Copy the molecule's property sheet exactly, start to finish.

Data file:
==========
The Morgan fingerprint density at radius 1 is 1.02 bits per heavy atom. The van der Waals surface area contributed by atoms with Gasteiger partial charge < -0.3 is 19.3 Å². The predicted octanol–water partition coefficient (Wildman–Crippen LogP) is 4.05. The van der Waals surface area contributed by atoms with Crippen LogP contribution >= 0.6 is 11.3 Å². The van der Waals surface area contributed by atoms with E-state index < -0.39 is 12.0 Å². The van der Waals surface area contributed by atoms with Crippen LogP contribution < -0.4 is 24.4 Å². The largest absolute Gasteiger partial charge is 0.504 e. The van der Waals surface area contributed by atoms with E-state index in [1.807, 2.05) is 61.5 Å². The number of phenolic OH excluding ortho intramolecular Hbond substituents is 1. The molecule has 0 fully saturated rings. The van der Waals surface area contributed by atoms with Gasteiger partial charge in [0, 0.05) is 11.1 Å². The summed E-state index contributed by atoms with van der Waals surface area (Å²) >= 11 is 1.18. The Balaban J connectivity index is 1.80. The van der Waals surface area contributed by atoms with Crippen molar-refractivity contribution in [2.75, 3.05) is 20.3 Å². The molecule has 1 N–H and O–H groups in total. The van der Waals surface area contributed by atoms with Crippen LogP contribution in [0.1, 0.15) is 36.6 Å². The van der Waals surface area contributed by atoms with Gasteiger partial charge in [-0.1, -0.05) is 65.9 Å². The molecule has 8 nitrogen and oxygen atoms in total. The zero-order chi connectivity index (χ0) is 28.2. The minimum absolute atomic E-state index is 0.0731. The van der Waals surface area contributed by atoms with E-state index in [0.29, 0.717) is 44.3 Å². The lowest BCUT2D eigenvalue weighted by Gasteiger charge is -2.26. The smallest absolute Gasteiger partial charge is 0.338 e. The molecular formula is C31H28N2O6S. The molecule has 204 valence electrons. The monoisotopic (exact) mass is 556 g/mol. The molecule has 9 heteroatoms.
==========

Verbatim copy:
The Morgan fingerprint density at radius 1 is 1.02 bits per heavy atom. The van der Waals surface area contributed by atoms with Gasteiger partial charge < -0.3 is 19.3 Å². The predicted octanol–water partition coefficient (Wildman–Crippen LogP) is 4.05. The van der Waals surface area contributed by atoms with Crippen LogP contribution >= 0.6 is 11.3 Å². The van der Waals surface area contributed by atoms with E-state index < -0.39 is 12.0 Å². The van der Waals surface area contributed by atoms with Crippen LogP contribution < -0.4 is 24.4 Å². The largest absolute Gasteiger partial charge is 0.504 e. The van der Waals surface area contributed by atoms with E-state index in [1.807, 2.05) is 61.5 Å². The number of phenolic OH excluding ortho intramolecular Hbond substituents is 1. The molecule has 0 fully saturated rings. The van der Waals surface area contributed by atoms with Gasteiger partial charge in [0, 0.05) is 11.1 Å². The summed E-state index contributed by atoms with van der Waals surface area (Å²) >= 11 is 1.18. The Balaban J connectivity index is 1.80. The van der Waals surface area contributed by atoms with Crippen molar-refractivity contribution in [2.75, 3.05) is 20.3 Å². The molecule has 1 N–H and O–H groups in total. The van der Waals surface area contributed by atoms with Crippen LogP contribution in [0.1, 0.15) is 36.6 Å². The van der Waals surface area contributed by atoms with Gasteiger partial charge in [-0.1, -0.05) is 65.9 Å². The molecule has 8 nitrogen and oxygen atoms in total. The zero-order chi connectivity index (χ0) is 28.2. The minimum absolute atomic E-state index is 0.0731. The van der Waals surface area contributed by atoms with E-state index in [0.29, 0.717) is 44.3 Å². The lowest BCUT2D eigenvalue weighted by Gasteiger charge is -2.26. The smallest absolute Gasteiger partial charge is 0.338 e. The molecular formula is C31H28N2O6S. The molecule has 204 valence electrons. The monoisotopic (exact) mass is 556 g/mol. The molecule has 9 heteroatoms.